Control Your Menopause Symptoms

Hot flashes, weight gain, mood swings and insomnia. If you’re not going through menopause already, these are the side effects you have to look forward to.

But “the change” doesn’t have to be as awful as you’ve been led to believe.

In the interview below, Dr. Lauren F. Streicher, an obstetrician-gynecologist at Chicago’s Northwestern Memorial Hospital and the author of “The Essential Guide to Hysterectomy”, explains how you can control menopause symptoms. The most shocking advice? Hormone therapy isn’t as evil as you’ve been told.

What are some of the biggest misconceptions about menopause?

One of the biggest misconceptions is that every woman thinks she’ll have symptoms. Not everyone does. The second is that most women think menopause is something that ends. They think, “I’ll have hot flashes for awhile, then I’ll be done with it.” But you aren’t done with menopause until you die. Menopause is when ovaries are no longer producing estrogen. It’s a stage of life, not a certain time period that will end when the symptoms end.

But hot flashes do stop at some point, don’t they?

Not always. For some women, hot flashes go away within a few years. But some women have them their whole lives.

What’s the best way to stop hot flashes and other symptoms of menopause?

The first thing you need to figure out is what problems you want to address. Is it hot flashes? Is it vaginal dryness? Is it insomnia? What can you live with and what can’t you stand any more? Some women I see have debilitating hot flashes. They’re practically walking around naked. I walk through all the options. The first is to do nothing at all. The symptoms may go away. But if that doesn’t happen, and the hot flashes are unbearable, women can try medications. Certain antidepressants, especially Effexor, have been proven effective. Another option is hormone therapy.

But so many women have been told to avoid hormone therapy because a big study in 2002 found it led to breast cancer.

That study was extremely flawed. People don’t understand what makes a study scientifically valid. Enough people need to be in it. The study needs to be double blind. And it needs to last at least 12 weeks. Doctors who really read that study know that hormones can be beneficial. For the majority of women, they are safe and reasonable. People are so fearful of breast cancer, but really, even if you take hormones, you’re more likely to drop dead from heart disease or obesity. Eighty percent of breast cancer patients are women who have never taken hormones.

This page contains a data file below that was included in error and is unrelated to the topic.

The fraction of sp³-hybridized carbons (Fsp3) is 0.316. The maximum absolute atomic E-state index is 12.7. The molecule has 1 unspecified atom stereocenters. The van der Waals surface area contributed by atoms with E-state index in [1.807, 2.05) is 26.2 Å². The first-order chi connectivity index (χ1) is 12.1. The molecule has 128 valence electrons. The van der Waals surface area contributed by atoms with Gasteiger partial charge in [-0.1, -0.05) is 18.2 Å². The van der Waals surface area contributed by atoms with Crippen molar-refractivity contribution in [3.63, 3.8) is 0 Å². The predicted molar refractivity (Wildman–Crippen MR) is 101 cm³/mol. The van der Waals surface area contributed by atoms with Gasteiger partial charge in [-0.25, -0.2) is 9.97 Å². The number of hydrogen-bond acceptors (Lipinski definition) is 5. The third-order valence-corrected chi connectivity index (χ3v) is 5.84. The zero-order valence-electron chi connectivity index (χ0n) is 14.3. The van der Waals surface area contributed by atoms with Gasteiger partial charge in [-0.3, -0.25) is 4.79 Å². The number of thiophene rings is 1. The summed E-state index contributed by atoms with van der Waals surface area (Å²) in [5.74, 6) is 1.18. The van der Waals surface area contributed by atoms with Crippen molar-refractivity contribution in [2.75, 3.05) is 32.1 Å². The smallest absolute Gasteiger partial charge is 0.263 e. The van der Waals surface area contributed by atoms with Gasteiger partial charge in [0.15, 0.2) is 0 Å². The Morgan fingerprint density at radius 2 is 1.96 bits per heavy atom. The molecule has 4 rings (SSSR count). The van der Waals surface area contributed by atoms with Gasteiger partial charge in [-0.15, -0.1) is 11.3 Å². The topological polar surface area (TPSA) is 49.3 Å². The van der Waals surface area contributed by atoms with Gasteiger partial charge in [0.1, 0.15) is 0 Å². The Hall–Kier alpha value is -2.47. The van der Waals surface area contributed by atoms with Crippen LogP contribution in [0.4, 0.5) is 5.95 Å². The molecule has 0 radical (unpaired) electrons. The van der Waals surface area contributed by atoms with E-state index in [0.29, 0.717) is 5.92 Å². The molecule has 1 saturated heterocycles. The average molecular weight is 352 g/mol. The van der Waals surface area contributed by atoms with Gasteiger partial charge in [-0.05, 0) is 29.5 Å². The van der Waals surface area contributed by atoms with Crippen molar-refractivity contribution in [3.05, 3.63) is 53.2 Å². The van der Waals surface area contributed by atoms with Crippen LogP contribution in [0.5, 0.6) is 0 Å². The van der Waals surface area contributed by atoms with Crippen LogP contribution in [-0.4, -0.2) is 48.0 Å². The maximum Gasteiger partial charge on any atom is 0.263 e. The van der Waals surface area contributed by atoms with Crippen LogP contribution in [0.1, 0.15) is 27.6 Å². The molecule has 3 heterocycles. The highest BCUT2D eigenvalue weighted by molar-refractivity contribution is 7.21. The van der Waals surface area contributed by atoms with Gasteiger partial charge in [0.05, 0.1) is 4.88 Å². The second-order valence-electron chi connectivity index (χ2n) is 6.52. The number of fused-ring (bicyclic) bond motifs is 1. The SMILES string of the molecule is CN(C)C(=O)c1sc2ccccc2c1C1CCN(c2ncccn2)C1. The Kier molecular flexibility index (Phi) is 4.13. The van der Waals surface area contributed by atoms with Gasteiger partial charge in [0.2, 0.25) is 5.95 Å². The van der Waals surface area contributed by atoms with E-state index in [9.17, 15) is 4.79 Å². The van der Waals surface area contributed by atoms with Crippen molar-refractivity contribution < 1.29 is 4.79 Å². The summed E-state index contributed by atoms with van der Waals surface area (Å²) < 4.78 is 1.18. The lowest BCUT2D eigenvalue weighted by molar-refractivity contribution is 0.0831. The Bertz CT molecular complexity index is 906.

So why do so many women believe the myth that hormone therapy will give you cancer?

The media is partially to blame. When that study came out, they printed it as the gospel truth. Another problem is that most doctors don’t know much about menopause. You get one to two hours of training about menopause in medical school. Internists and primary care physicians simply don’t know. And most ob/gyns are trained to deliver babies, not deal with menopause. And then, of course, women do a lot of research on the web and end up with inaccurate information swimming around in their heads.

So what should women who are experiencing bad side effects from menopause do?

The North American Menopause Society has a list of certified menopause doctors on their web site. These doctors specialize in menopause. There are quite a few of us in Chicago. Or, ask your hospital for a referral. The worst person to ask for advice is probably an internist. And whatever you do, don’t rely on Angie’s List for a referral.  That’s a good web site for plumbers, not doctors.

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